Dayton, Ohio is a progressive mid-sized city experiencing a period of significant reinvention. Dayton’s population has recently stabilized after decades of decline, and the city’s downtown and neighborhoods are seeing new activity and investment. Yet significant challenges related to poverty and long-term disinvestment remain, and the City is working to make sure that new investment and opportunities benefit all residents.
First elected to the Dayton City Commission in 2005, Nan Whaley was the youngest women ever chosen for a commission seat. She was proud to be elected as Dayton’s mayor in 2013 by a double-digit majority. As mayor, she has focused on the areas of community development, manufacturing, and women and children. Mayor Whaley is a national leader among her peers, and in 2017 was named one of Politico’s “Mayors Going Places.” Her leadership roles include serving on the Board of Trustees for the US Conference of Mayors as well as Chair of the International Committee for the conference. She is also a founding board member for the Ohio’s Mayor Alliance, a bipartisan coalition of Ohio’s 30 largest cities.
In 2019, Mayor Whaley announced a new strategic focus for the city that aims to reduce barriers to opportunity for residents. Mayor Whaley’s office is seeking a Director’s Intern to work on a summer-long special project related to this strategic focus, likely with a. The intern will work closely with the mayor’s Senior Policy Aide and other senior staff on this project, but will also be expected to work independently. The intern may also be assigned other shorter-term projects as needed, including helping with events, constituent assistance, or scheduling.
- Familiarity with Microsoft Word and Excel
- Excellent research, writing, and analytical skills
- Ability to work collaboratively and independently
- Must exemplify the City of Dayton’s core customer service values: being courteous and professional, taking accountability and ownership, and taking initiative.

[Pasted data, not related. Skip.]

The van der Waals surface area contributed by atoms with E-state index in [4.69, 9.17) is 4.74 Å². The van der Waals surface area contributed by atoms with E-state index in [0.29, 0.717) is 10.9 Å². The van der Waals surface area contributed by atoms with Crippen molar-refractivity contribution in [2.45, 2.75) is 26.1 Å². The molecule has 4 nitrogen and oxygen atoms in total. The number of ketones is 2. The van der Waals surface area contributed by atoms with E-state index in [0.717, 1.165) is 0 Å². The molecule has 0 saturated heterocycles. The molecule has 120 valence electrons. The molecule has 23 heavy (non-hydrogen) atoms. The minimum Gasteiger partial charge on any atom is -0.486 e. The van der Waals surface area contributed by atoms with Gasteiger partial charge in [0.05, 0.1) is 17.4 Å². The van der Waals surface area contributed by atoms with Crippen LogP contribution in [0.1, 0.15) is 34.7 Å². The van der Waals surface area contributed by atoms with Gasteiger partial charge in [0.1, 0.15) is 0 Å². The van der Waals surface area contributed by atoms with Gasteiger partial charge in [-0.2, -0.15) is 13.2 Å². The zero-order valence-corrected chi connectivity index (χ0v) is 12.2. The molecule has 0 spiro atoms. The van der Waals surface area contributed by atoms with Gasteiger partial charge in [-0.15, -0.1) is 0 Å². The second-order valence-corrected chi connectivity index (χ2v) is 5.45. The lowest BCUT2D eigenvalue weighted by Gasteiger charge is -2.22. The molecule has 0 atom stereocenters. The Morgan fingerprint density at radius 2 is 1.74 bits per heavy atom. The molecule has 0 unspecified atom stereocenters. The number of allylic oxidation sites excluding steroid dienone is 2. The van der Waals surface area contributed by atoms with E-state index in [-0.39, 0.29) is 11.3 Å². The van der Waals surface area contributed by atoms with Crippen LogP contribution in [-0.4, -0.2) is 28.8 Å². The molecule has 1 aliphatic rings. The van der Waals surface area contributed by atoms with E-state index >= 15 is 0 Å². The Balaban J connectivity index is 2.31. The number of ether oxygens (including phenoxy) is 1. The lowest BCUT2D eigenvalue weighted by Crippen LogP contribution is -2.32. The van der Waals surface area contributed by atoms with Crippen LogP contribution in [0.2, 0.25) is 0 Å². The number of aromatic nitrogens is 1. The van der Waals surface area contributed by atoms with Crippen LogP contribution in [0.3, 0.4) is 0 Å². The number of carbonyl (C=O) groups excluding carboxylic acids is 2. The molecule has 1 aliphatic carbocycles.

- Experience interacting with grassroots and grasstops community stakeholders
- An interest in urban policy, particularly in older industrial cities
2019 Intern Reflection:
As an intern for Mayor Nan Whaley this summer, I've been able to experience multiple facets of local government. I've interacted with a wide variety of constituents and stakeholders, assisted during crisis situations, and worked on housing policy.
On 2019 Memorial Day evening, Dayton and surrounding communities experienced an EF4 tornado. Although the loss of life was minimal, many individuals experienced severe home damage, power outages, and water shortages. To assist during this critical time, I managed a webpage that regularly updated to reflect available resources and important community notices. I also researched best practices for equitable disaster recovery. In addition, Mayor Whaley took me to multiple meetings and site visits related to relief efforts.
I selected this internship in part because of Dayton's interesting housing market. More specifically, redevelopment has been extremely uneven; although certain neighborhoods have completely revitalized and now are in high demand, others have continued to struggle and experience further decreasing populations. Furthermore, these divisions are characterized by distinct racial, socioeconomic, and geographic differences. As a result, housing policy in Dayton is not just about sheer numbers; it is indicative of larger issues surrounding economic mobility and race relations. In order to tackle this housing policy issue from both the quantitative and qualitative perspectives, I've been coding a program that collects housing market data from popular sites and also writing briefs on best practices for reducing evictions. I've presented my findings to residents, community experts, and other stakeholders.
The office culture here is extremely open and deeply collaborative. My direct supervisor, Mayor Whaley's Senior Policy Aide, is approachable and always willing to answer questions. She has also given me plenty of space to problem solve, collaborate with other employees, and explore independently. I've also gotten close to the other Legislative Aides in the Dayton's Commission Office. Like many other local governments, the work ebbs and flows in intensity and quantity.
Crystal Xue '22